Follow Mint Lounge

Latest Issue

Home > How To Lounge> Art & Culture > Pah-Lak: A Tibetan play in Mumbai

Pah-Lak: A Tibetan play in Mumbai

Pah-Lak, a play by Abhishek Majumdar, is about Tibet's undeterred pursuit of non-violence in the face of an oppressive regime

A scene from 'Pah-Lak'
A scene from 'Pah-Lak'

Listen to this article

About a decade or so ago, Bengaluru-based playwright Abhishek Majumdar decided to explore the future of non-violence in the world we live in. “Our country resorted to non-violence during our freedom movement. It was seen as an active form of revolt which could achieve political goals. Many countries in Africa and Asia went through the process of decolonization through non-violence,” he says. Over the years, he observes, it is the very opposite that has taken precedence in most freedom movements around the world.

In his research about the future of non-violence, Majumdar was intrigued by the Tibetan movement. “What is it that makes them non-violent in a world that is increasingly becoming violent? Why is it that an act of terror such as 9/11 makes such big news but multiple self-immolations in Tibet don’t?” he asks. These questions resulted in Pah-Lak, a play which was first presented at the Royal Court in London in 2019 in English by UK-based director Debbie Hannan.

Also read: This month’s haul: four new albums to check out

The play has since been translated into Tibetan by theatre director Lhakpa Tsering of Tibet Theatre Group, with subtitles in English. Tsering, along with German theatre director Harry Fuhrmann, has co-directed the Tibetan play with a cast full of Tibetan actors. Tsering believes this has added value to the experience of watching this play on stage. “Tibetans understand the reality of what is happening back home. They don’t have to act, just show their own feelings and suffering to the audience,” says the director, who fled to India from Tibet sometime in the 1990s to escape an abusive father.

There is another reason for translating the play into the language spoken by the people of Tibet, Majumdar adds. “Tibetan language has a very rich history that includes major philosophical works of the world which have been written over centuries. There is a whole way of thinking which developed within the language, which is under threat because the Chinese government has placed a lot of restrictions on the use of the language. Therefore, the language becomes even more intrinsic to the Tibetan struggle.”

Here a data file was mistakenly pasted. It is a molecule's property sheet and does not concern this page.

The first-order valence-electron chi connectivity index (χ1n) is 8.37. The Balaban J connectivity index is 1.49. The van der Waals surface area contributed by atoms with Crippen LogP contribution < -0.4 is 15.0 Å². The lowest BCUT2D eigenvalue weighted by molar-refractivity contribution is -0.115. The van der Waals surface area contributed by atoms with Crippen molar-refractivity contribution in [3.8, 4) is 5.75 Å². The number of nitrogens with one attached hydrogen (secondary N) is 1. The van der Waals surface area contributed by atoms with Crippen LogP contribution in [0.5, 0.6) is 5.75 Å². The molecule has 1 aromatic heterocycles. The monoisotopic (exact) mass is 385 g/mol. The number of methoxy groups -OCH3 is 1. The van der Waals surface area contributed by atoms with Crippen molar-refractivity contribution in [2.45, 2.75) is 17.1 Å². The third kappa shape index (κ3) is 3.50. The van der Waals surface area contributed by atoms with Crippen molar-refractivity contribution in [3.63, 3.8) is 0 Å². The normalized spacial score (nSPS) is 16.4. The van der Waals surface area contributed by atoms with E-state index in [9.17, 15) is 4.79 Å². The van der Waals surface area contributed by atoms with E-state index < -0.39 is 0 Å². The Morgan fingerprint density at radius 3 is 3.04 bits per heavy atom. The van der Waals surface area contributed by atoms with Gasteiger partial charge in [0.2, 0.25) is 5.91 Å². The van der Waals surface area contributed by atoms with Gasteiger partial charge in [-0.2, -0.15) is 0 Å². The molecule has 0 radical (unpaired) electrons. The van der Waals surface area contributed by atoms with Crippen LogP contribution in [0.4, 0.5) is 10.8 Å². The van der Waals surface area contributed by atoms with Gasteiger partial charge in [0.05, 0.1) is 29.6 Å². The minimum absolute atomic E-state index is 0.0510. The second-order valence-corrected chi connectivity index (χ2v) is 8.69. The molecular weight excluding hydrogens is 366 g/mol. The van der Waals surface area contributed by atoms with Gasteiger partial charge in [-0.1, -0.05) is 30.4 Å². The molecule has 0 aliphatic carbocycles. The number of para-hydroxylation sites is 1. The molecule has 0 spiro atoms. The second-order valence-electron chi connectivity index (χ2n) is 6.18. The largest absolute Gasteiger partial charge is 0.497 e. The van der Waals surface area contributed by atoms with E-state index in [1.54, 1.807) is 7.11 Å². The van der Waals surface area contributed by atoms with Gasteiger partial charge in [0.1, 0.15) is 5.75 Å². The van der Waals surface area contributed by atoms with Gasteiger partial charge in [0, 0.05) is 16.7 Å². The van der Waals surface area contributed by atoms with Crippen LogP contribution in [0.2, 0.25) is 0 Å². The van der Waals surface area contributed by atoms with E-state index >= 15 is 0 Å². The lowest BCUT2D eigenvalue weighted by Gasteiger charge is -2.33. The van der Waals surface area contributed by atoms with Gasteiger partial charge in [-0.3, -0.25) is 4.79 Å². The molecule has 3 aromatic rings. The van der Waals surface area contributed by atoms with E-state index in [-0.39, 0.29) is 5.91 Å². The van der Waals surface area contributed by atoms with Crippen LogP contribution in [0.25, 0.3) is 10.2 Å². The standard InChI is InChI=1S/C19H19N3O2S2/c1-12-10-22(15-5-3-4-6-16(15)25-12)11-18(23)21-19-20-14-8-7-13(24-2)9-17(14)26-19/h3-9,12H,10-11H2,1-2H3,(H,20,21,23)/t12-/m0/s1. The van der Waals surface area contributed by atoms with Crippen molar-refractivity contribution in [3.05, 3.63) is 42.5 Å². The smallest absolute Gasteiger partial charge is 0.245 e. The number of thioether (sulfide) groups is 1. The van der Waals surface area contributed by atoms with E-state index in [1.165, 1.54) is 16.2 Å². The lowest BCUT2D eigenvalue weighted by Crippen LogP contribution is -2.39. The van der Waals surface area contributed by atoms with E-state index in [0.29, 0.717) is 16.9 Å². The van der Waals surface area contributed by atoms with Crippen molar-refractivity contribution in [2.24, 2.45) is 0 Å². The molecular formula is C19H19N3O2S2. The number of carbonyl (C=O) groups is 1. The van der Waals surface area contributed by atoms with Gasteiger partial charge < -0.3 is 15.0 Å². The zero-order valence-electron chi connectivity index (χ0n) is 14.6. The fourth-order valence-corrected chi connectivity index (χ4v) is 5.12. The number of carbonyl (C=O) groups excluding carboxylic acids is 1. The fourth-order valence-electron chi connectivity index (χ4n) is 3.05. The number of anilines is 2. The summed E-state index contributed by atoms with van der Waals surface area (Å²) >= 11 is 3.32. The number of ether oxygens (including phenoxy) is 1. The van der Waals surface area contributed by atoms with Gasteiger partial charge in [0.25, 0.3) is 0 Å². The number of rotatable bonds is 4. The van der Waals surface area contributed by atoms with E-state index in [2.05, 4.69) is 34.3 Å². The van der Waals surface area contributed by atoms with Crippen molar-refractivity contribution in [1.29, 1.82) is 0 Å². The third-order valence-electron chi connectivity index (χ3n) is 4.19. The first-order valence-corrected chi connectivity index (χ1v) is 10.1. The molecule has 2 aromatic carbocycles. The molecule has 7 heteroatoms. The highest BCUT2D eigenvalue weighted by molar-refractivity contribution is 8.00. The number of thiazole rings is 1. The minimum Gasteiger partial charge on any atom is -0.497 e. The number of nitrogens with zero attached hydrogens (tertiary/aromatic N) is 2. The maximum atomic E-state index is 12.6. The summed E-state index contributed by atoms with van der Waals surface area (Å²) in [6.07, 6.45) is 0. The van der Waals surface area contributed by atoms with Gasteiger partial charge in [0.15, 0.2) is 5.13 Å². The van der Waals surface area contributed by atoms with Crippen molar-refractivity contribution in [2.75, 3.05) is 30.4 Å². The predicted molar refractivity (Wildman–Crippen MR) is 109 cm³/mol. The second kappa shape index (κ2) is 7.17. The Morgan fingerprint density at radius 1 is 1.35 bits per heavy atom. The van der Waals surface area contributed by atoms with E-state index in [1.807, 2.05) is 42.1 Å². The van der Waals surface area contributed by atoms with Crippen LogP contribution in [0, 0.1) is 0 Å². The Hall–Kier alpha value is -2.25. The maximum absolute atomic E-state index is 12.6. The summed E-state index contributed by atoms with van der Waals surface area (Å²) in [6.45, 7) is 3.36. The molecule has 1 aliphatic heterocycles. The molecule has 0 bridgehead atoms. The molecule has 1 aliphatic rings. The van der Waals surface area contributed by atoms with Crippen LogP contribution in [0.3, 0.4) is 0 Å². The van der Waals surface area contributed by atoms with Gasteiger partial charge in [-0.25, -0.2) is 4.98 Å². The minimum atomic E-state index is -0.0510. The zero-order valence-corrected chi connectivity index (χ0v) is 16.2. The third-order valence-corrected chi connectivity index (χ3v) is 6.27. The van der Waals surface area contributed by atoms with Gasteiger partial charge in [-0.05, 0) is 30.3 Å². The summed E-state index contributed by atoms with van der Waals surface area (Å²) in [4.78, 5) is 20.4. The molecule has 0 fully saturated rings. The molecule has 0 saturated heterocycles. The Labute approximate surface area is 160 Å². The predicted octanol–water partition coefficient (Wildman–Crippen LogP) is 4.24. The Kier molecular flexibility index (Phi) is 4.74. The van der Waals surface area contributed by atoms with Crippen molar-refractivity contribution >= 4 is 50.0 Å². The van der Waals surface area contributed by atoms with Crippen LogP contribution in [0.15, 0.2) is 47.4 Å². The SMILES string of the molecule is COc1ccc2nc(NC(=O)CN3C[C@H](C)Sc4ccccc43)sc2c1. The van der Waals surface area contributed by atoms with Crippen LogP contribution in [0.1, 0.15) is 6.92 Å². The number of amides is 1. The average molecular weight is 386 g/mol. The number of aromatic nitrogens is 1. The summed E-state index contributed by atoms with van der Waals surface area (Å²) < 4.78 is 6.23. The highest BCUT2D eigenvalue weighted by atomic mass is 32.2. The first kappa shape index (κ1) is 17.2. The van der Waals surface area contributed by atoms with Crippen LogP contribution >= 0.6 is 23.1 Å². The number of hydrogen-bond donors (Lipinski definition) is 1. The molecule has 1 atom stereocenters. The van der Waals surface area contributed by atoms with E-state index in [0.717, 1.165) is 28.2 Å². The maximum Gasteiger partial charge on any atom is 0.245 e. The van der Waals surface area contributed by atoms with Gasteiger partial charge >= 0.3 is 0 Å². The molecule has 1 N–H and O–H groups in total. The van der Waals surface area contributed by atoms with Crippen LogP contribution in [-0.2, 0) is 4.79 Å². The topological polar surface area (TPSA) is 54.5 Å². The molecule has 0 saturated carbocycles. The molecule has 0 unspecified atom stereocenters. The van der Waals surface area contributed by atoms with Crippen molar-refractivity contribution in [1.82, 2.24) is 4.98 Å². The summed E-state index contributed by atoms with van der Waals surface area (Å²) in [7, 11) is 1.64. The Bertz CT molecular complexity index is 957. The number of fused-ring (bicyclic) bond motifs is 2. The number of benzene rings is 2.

Pah-Lak ('father' in Tibetan) tells the story of a young Buddhist nun, Deshar, who self-immolates after her monastery is destroyed and her master is killed by the Chinese government. She survives the act and lets go of her anger after realizing the true meaning of humanity. Based on real events, the play is a reminder of how difficult it is for those living in Tibet to keep choosing non-violence in the face of atrocities.

In the last one-and-a-half months, the play has been performed in front of at least 5,000 people in Delhi and Dharamshala. It is now making its way to Mumbai as part of the Prithvi Festival. “A very big step for the play is to be embraced by the Tibetan community itself, because it is their story and in their language,” says Majumdar, adding that in many of the Tibetan settlements where it was staged, people came with their own chairs to sit and watch the performance. “That was really heartwarming for us.”

Fuhrmann, who has been taking acting workshops at the Tibetan Institute of Performing Arts (TIPA) since 2015 and is very much influenced by Bertolt Brecht, believes he has a responsibility as an artist to observe reality and then bring that reality on to the stage. “Working with Tibetan actors for the play, I was often very touched listening to their stories about their life in exile and missing their homes and families. The Tibetan struggle is becoming worse by the day and it is up to us to tell the world the truth about what is going on there and to provoke thinking,” he says.

The play might be set in Tibet and depict its struggle for independence from the People’s Republic of China, but any movement for freedom from an oppressive regime cannot exist in a vacuum. Majumdar believes that as a society, we have unfortunately reached a point where we have dismissed non-violence and accepted violence as a way of life. “Tibet’s problems are not Tibet’s alone. It is a bit like the environmental crisis. Suppose you lose a complete forest or a species, it is a sign for what is to come for the world. If Tibet loses its struggle for independence, then the great idea that non-violence can be more powerful than violence will be lost for a very long time.”

Pah-Lak is at Prithvi Theatre, Juhu on 9 November, 6pm and 9 pm.

Also read: ‘Less is Lost' review: Andrew Sean Greer’s Arthur Less returns

Next Story